Semin Thromb Hemost 2013; 39(01): 025-032
DOI: 10.1055/s-0032-1333309
Thieme Medical Publishers 333 Seventh Avenue, New York, NY 10001, USA.

Effects of Omega-3 Polyunsaturated Fatty Acids on Platelet Function in Healthy Subjects and Subjects with Cardiovascular Disease

Bradley J. McEwen
1  Northern Blood Research Centre, Kolling Institute of Medical Research, University of Sydney, New South Wales, Australia
2  Department of Haematology and Transfusion Medicine, Royal North Shore Hospital, St Leonards, New South Wales, Australia
,
Marie-Christine Morel-Kopp
1  Northern Blood Research Centre, Kolling Institute of Medical Research, University of Sydney, New South Wales, Australia
2  Department of Haematology and Transfusion Medicine, Royal North Shore Hospital, St Leonards, New South Wales, Australia
,
Walter Chen
1  Northern Blood Research Centre, Kolling Institute of Medical Research, University of Sydney, New South Wales, Australia
2  Department of Haematology and Transfusion Medicine, Royal North Shore Hospital, St Leonards, New South Wales, Australia
,
Geoffrey H. Tofler
3  Department of Cardiology, Royal North Shore Hospital, St Leonards, New South Wales, Australia
,
Christopher M. Ward
1  Northern Blood Research Centre, Kolling Institute of Medical Research, University of Sydney, New South Wales, Australia
2  Department of Haematology and Transfusion Medicine, Royal North Shore Hospital, St Leonards, New South Wales, Australia
› Author Affiliations
Further Information

Publication History

Publication Date:
17 January 2013 (online)

Abstract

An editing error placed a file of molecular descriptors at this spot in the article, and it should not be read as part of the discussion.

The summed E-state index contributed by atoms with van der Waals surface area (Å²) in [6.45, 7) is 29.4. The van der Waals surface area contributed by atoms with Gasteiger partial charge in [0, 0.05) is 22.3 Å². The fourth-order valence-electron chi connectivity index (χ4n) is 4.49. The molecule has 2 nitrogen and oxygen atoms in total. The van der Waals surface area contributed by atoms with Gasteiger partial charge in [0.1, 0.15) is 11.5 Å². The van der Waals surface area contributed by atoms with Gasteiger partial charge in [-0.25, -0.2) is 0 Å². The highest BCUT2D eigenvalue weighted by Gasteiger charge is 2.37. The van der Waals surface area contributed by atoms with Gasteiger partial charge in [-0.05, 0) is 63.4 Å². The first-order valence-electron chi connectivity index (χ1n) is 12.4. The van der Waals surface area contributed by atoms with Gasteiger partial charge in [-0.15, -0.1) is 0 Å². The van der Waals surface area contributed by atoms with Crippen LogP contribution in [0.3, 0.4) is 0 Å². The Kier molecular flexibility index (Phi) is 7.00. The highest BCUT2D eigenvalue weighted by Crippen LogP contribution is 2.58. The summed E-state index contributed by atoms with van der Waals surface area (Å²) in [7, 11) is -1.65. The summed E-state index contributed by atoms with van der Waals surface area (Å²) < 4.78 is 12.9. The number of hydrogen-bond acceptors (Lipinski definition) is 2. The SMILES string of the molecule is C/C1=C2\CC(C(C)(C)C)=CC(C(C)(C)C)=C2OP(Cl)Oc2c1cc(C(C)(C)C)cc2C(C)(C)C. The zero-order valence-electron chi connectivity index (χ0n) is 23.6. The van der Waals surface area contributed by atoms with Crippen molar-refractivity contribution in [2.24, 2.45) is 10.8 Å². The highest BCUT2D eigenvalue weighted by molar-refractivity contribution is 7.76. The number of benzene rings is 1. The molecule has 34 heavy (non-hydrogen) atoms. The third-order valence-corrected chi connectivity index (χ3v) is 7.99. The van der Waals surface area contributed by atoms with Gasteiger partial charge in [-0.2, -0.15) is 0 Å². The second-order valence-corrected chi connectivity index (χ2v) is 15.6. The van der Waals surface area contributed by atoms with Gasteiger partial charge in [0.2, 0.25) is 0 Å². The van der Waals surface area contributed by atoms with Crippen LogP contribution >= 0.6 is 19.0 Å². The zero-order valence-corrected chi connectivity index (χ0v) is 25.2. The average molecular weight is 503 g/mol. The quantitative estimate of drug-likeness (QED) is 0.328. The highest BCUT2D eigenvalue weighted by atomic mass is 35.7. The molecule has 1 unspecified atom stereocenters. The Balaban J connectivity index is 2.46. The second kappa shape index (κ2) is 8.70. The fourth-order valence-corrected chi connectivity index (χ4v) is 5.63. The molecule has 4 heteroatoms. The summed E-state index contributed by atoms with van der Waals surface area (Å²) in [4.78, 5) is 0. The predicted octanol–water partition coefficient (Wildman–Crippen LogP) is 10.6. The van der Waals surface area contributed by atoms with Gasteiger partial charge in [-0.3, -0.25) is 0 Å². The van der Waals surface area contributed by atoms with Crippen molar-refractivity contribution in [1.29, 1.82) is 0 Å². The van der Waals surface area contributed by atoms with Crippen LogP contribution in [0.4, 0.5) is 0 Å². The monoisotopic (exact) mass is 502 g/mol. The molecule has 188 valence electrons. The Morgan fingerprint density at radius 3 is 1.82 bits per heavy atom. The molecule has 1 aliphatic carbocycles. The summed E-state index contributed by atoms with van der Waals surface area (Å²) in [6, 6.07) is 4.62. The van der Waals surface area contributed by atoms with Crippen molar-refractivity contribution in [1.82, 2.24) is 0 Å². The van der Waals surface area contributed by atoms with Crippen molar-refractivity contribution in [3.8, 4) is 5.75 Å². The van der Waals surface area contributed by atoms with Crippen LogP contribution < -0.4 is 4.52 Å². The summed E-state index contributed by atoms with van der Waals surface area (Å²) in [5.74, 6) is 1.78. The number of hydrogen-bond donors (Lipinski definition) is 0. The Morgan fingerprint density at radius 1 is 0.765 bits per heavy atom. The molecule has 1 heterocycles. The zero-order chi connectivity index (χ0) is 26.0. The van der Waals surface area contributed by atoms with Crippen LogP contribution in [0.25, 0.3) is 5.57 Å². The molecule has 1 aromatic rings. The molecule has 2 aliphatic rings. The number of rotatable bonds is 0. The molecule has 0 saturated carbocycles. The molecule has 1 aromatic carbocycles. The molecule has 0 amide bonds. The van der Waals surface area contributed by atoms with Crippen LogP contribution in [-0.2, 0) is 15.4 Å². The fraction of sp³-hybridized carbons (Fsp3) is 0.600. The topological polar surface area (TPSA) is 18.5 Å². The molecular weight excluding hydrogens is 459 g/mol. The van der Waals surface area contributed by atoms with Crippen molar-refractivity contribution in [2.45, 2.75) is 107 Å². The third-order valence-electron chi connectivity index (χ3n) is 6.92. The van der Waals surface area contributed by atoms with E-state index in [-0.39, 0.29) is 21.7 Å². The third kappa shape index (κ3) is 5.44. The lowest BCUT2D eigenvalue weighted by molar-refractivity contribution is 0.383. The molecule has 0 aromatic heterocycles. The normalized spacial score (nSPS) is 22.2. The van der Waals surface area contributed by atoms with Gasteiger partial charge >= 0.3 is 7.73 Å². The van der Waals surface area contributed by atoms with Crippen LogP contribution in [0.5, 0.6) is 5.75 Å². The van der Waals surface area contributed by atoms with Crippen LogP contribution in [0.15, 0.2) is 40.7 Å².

Hyperactivation and aggregation of platelets play a major role in thrombosis and hemostasis. The aims of this study were to investigate the effects of omega-3 polyunsaturated fatty acids (PUFAs) on platelet function. Light transmission aggregometry and flow cytometric analyses of platelet activation and platelet–leukocyte aggregates were determined at baseline and after 4 weeks of omega-3 (docosahexaenoic acid 520 mg and eicosapentaenoic acid 120 mg) supplementation. In total, 40 healthy subjects and 16 patients with a history of cardiovascular disease (CVD) completed the study. In healthy subjects, omega-3 PUFA significantly reduced adenosine diphosphate (ADP)–induced (maximum amplitude, 77.0% ± 3.2% vs. 71.6% ± 3.4%, p = 0.036; maximum slope, 86.3 ± 1.8 vs. 80.7 ± 2.1, p = 0.014) and adrenaline-induced platelet aggregation (maximum slope, 42.8 ± 2.7 vs. 37.4 ± 3.0, p = 0.013; lag time, 00:21 ± 00:02 vs. 00:31 ± 00:03 s, p = 0.002). Omega-3 PUFA also reduced P-selectin expression (40.5% ± 2.9% vs. 34.4% ± 2.4%, p = 0.049) on platelets and platelet–monocyte aggregates (38.5% ± 2.6% vs. 31.4% ± 2.5%, p = 0.022) after activation with ADP 0.5 µM. There were fewer changes in platelet aggregation and activation found in subjects with CVD. Nevertheless, there was a reduction in the slope of arachidonic acid–induced platelet aggregation (13.21 ± 6.41 vs. 4.88 ± 3.01, p = 0.009) and increased lag time for U46619 (00:16 ± 00:00 vs. 00:29 ± 00:07 s, p = 0.018) induced platelet aggregation. Thus, 4-week supplementation of 640 mg omega-3 PUFA reduced measures of platelet aggregation and activation in healthy subjects but effects were less evident in patients with existing CVD. Our findings support the recommendation that the omega-3 PUFA dose be higher in CVD than among healthy subjects.